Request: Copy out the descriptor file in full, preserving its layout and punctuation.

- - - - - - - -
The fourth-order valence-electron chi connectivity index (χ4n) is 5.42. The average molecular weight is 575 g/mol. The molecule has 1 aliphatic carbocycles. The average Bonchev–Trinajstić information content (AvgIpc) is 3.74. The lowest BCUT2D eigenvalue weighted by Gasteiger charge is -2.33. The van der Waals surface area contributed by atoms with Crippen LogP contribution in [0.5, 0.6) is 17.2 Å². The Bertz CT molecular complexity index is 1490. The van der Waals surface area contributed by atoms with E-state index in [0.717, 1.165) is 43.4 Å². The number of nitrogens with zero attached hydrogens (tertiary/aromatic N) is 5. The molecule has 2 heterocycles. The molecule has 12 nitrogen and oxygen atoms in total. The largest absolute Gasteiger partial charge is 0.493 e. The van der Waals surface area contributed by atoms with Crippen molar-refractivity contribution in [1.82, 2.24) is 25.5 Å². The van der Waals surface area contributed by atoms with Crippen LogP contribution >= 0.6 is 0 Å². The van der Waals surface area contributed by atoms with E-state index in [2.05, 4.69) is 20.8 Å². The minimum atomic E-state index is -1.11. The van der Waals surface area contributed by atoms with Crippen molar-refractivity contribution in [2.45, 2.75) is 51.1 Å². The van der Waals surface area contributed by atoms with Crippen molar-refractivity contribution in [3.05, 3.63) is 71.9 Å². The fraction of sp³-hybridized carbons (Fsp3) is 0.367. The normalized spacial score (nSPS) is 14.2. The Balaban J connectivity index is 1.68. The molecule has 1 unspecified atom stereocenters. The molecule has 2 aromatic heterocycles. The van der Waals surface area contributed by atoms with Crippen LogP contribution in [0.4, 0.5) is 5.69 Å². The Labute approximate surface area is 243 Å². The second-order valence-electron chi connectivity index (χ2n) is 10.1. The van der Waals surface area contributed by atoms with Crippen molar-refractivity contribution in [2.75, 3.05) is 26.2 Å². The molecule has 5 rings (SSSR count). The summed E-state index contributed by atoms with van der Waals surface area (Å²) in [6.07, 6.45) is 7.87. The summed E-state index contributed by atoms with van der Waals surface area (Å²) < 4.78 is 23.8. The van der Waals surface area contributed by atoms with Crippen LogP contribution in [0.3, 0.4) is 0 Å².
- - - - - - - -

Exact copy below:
The fourth-order valence-electron chi connectivity index (χ4n) is 5.42. The average molecular weight is 575 g/mol. The molecule has 1 aliphatic carbocycles. The average Bonchev–Trinajstić information content (AvgIpc) is 3.74. The lowest BCUT2D eigenvalue weighted by Gasteiger charge is -2.33. The van der Waals surface area contributed by atoms with Crippen LogP contribution in [0.5, 0.6) is 17.2 Å². The Bertz CT molecular complexity index is 1490. The van der Waals surface area contributed by atoms with E-state index in [0.717, 1.165) is 43.4 Å². The number of nitrogens with zero attached hydrogens (tertiary/aromatic N) is 5. The molecule has 2 heterocycles. The molecule has 12 nitrogen and oxygen atoms in total. The largest absolute Gasteiger partial charge is 0.493 e. The van der Waals surface area contributed by atoms with Crippen molar-refractivity contribution in [1.82, 2.24) is 25.5 Å². The van der Waals surface area contributed by atoms with Crippen LogP contribution >= 0.6 is 0 Å². The van der Waals surface area contributed by atoms with E-state index in [2.05, 4.69) is 20.8 Å². The minimum atomic E-state index is -1.11. The van der Waals surface area contributed by atoms with Crippen molar-refractivity contribution in [2.45, 2.75) is 51.1 Å². The van der Waals surface area contributed by atoms with Crippen molar-refractivity contribution in [3.05, 3.63) is 71.9 Å². The fraction of sp³-hybridized carbons (Fsp3) is 0.367. The normalized spacial score (nSPS) is 14.2. The Balaban J connectivity index is 1.68. The molecule has 1 unspecified atom stereocenters. The molecule has 2 aromatic heterocycles. The van der Waals surface area contributed by atoms with Crippen LogP contribution in [0.4, 0.5) is 5.69 Å². The Labute approximate surface area is 243 Å². The second-order valence-electron chi connectivity index (χ2n) is 10.1. The van der Waals surface area contributed by atoms with Crippen molar-refractivity contribution in [2.75, 3.05) is 26.2 Å². The molecule has 5 rings (SSSR count). The summed E-state index contributed by atoms with van der Waals surface area (Å²) in [6.07, 6.45) is 7.87. The summed E-state index contributed by atoms with van der Waals surface area (Å²) < 4.78 is 23.8. The van der Waals surface area contributed by atoms with Crippen LogP contribution in [0.3, 0.4) is 0 Å².